With debt servicing cost as a percentage of total revenues currently running between 6% and 7%, Mapleton faces a moderate challenge in the ministry’s view.

The ministry has asked the township “if there is a plan to bring this ratio back down to a lower level of risk,” the report states.

“That should be another (element) you need to consider or think about as we’re moving forward with how we’re going to fund the infrastructure deficit,” Morrison told council.

The township’s financial indicators demonstrate its financial strategy for sustainability is adequate to provide for current levels of service and for planned infrastructure renewals “without the need to resort to unplanned increases in rates or disruptive cuts to those services,” the report states.

However, “The township’s asset consumption ratio demonstrates a long-term trend that reveals its 10-year plans for capital infrastructure renewal is not adequate given the age of its infrastructure.”

“All the indicators are showing a very positive message until we look at that asset management plan, the capital plan for the next 10 years, and we’re seeing if we are going to make substantial changes, and that’s something we’re going to have to do probably in the next four years … we could be (having) some significant issues, given what the these trends are saying to us,” Morrison stated.

“Could we raise our revenues or own-source revenues even further? Maybe, but is it going to be enough? I’m not so sure,” the finance director pointed out.

“And we really need to think about how we are going to come up with a funding strategy for that infrastructure deficit.”

The township’s financial vulnerability in terms of dependence on external funding is at a low level of risk given current sustainability measures in place, the report notes.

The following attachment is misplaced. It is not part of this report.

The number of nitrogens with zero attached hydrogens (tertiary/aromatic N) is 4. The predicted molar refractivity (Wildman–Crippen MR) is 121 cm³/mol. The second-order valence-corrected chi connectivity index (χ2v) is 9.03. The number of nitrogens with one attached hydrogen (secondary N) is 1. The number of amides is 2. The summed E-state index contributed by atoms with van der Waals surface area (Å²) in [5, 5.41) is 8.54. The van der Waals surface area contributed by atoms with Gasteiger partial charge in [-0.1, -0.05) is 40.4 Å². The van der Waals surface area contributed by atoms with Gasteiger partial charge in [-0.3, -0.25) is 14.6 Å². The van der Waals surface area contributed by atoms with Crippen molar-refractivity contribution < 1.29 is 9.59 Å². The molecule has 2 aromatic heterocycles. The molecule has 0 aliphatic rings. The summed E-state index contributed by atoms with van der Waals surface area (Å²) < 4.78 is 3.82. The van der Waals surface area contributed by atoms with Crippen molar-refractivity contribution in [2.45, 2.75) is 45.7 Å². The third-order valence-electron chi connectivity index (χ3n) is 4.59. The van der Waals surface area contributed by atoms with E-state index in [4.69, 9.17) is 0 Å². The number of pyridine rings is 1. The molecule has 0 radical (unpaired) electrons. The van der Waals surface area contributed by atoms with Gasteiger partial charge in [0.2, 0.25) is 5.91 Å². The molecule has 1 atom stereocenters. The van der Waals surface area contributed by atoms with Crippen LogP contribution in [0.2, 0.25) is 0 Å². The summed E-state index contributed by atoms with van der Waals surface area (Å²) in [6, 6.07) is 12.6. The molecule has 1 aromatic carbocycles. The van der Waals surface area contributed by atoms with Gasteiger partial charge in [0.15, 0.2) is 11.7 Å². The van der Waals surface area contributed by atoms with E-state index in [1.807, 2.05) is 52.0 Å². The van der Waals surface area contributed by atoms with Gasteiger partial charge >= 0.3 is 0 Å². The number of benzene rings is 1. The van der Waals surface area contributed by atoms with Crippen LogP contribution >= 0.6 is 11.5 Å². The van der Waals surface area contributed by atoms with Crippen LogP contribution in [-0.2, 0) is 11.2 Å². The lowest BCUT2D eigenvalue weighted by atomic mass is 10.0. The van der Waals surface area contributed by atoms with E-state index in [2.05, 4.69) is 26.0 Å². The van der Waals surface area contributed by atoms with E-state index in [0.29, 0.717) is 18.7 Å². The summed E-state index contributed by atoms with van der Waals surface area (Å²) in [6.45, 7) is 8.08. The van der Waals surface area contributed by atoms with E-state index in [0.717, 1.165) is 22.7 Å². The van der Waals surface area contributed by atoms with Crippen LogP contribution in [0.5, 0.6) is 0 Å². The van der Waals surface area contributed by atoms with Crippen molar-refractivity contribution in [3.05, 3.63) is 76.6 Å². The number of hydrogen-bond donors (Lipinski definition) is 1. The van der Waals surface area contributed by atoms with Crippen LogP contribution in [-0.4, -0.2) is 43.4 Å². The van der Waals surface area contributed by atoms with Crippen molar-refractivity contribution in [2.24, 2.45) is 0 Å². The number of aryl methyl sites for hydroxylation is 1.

Morrison said the province’s data shows the township relying on “some form of grant” for about 15.4% of its budget, in line with the other rural municipalities in the comparator group.

However, he noted, “The rest of the province is at almost 25(%).

“That’s also something that’s interesting to note, because we’re not getting our share of the funding.”

“Yes, we are not getting our fair share from the province,” agreed Mayor Gregg Davidson.

“It’s one of the reasons we had a delegation two weeks ago (during the Rural Ontario Municipal Association Conference) to the province to talk about this exact problem that we have in rural Ontario …

“The urban centres, the big urban centres, are getting the bulk of the finances from the province and leaving the rest of us out to dry.”

The mayor also expressed concern about the pending infrastructure deficit.

“We’re in a real difficult position with that … Council, I guess, in the next three-year budget cycle that we’re going to be doing, really has to consider adding a dedicated tax for infrastructure renewal, to offset that $10 million a year,” Davidson stated.

“As Mr. Morrison pointed out, we do have to indicate how we’re going to climb our way out, to the province, of this hole we’re in.

“So, it’s something that council needs to think about.”

Council received the report for information.